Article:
If you are having high frequency hearing loss, a hearing aid may help you by recovering your hearing in that range, and thereby masking some of the phantom noises you are experiencing. This may lessen the severity of the tinnitus and bring some welcome respite.

What Role Sleep Apnea Plays in Hearing Loss

In addition to the predicted link to hearing loss, tinnitus has also been linked to trouble sleeping. There may be a feedback loop at play here, as up to 71% of people with tinnitus also experience sleep disturbances, and sleep deprivation has been linked to chronic tinnitus.

Hypopnea with hearing loss?

Having sleep apnea does not cause hearing loss, but it may increase your risk of it. Treating both sleep apnea and hearing loss at the same time is now possible because to the recently discovered relationship between the two conditions.

Sleep apnea has been linked to an increased chance of hearing loss, with one study out of Albany Medical College finding a 30 percent increased risk. Thirty-three percent of the participants complained of hearing loss, and ten percent said they suffered from sleep apnea. 

Slightly more than 11% of the study population had sleep apnea, and those with hearing loss were more likely to have it than the general population.

Scientists think low oxygen levels in the blood during sleep apnea contribute to hearing loss. Reduced oxygen levels may cause long-term damage to cochlear cells (the cells in your ears), which can lead to hearing loss and problems like tinnitus.

Sleep apnea has been linked to an already negative perception of hearing loss, according to the study authors. It stands to reason that tinnitus would be more intolerable if you weren’t getting enough rest. Tinnitus makes it difficult to go asleep and remain asleep, and frustration with the condition only makes things worse.

Hearing loss and tinnitus are only two symptoms of sleep apnea, which, fortunately, may be treated along with the underlying cause of the problem, which might be anything from diabetes to high blood pressure.

Why and how CPAP is useful in treating tinnitus

The most common apnea therapy for OSA is a CPAP machine, which stands for continuous positive airway pressure. It’s not just good for treating sleep apnea, but also for fixing whatever’s making you sleepy in the first place.

If you have trouble breathing while you sleep, CPAP can help. It works by directing a steady stream of air into your airway, where it is supported at all times. By doing so, oxygen can reach your brain and the rest of your body.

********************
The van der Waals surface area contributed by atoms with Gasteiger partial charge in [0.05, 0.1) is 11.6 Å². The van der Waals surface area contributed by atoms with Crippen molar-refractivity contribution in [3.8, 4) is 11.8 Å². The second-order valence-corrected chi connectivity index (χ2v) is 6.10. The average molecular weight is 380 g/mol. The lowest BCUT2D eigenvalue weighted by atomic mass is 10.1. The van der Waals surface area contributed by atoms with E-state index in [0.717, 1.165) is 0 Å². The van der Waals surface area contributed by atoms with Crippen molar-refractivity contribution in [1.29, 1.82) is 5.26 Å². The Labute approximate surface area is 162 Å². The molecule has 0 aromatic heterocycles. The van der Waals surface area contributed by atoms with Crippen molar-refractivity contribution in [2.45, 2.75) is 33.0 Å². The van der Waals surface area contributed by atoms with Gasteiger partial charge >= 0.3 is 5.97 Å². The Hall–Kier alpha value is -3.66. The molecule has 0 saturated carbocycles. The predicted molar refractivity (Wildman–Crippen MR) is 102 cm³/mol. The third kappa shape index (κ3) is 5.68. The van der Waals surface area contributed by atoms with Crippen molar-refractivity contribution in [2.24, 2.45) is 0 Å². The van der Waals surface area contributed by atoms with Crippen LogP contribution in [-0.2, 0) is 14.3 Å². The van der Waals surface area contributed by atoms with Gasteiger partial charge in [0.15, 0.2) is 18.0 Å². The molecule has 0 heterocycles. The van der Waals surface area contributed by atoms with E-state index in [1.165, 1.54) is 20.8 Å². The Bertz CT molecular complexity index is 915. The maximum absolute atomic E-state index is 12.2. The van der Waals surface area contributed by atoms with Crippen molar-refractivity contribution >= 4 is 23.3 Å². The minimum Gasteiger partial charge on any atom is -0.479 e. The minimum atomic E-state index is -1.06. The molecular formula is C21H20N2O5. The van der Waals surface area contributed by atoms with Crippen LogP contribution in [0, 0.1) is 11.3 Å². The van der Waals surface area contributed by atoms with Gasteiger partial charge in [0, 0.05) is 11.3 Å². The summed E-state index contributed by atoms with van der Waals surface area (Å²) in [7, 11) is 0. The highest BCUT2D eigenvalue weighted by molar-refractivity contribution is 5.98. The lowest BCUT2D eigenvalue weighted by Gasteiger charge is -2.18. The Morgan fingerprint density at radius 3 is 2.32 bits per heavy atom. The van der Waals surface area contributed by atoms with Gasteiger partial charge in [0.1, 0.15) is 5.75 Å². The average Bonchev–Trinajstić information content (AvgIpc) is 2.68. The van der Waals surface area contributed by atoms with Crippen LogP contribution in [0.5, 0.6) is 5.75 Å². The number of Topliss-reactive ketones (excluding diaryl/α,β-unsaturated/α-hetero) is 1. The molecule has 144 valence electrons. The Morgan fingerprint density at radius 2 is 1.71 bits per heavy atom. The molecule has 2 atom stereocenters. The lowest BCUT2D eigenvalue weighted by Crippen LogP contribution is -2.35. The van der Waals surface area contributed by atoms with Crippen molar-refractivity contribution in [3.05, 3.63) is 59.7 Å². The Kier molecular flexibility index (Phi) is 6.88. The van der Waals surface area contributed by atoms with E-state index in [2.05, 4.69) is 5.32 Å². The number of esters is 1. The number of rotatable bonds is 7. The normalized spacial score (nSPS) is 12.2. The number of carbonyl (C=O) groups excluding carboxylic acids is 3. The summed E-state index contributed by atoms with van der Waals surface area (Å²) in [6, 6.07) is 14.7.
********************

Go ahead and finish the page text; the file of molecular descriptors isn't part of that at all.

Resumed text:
Treatment with CPAP decreases 24-hour glucose levels, enhances glucose responsiveness, and mitigates morning blood pressure increases in diabetic patients. People with hypertension can benefit from a larger arterial size and a decrease in hypertension with the use of CPAP.

Is CPAP effective in treating tinnitus, and how so?

Reduced oxygen levels during apnea can damage the cells in your ears, leading to hearing loss and tinnitus, as we discussed in the previous section. By increasing blood oxygen levels and decreasing ear pressure, CPAP treatment can help alleviate tinnitus. Doing so can protect your hearing cells from suffering further damage.

Tinnitus and hearing loss are illnesses that are more likely to manifest in those who have preexisting health issues, such as hypertension or cardiovascular disease. Treatment and prevention of cardiovascular issues including excessive blood pressure and heart disease also benefit greatly from CPAP use. Potential hearing loss or ear diseases can be treated together with these.

Although continuous positive airway pressure (CPAP) can be helpful in managing tinnitus, the condition remains incurable. However, if the underlying cause can be addressed, it may be possible to effectively cure the other symptoms as well.


Despite the fact that tinnitus alone may not indicate sleep apnea, there is a strong correlation between the two conditions. Tinnitus treatment can be helpful, but if you’re still having trouble sleeping every night, and it’s not because of your tinnitus, you may have a sleep problem.

A sleep specialist at Air Liquide Healthcare can help you examine your symptoms and choose the best course of therapy once you have a better grasp of what those symptoms are.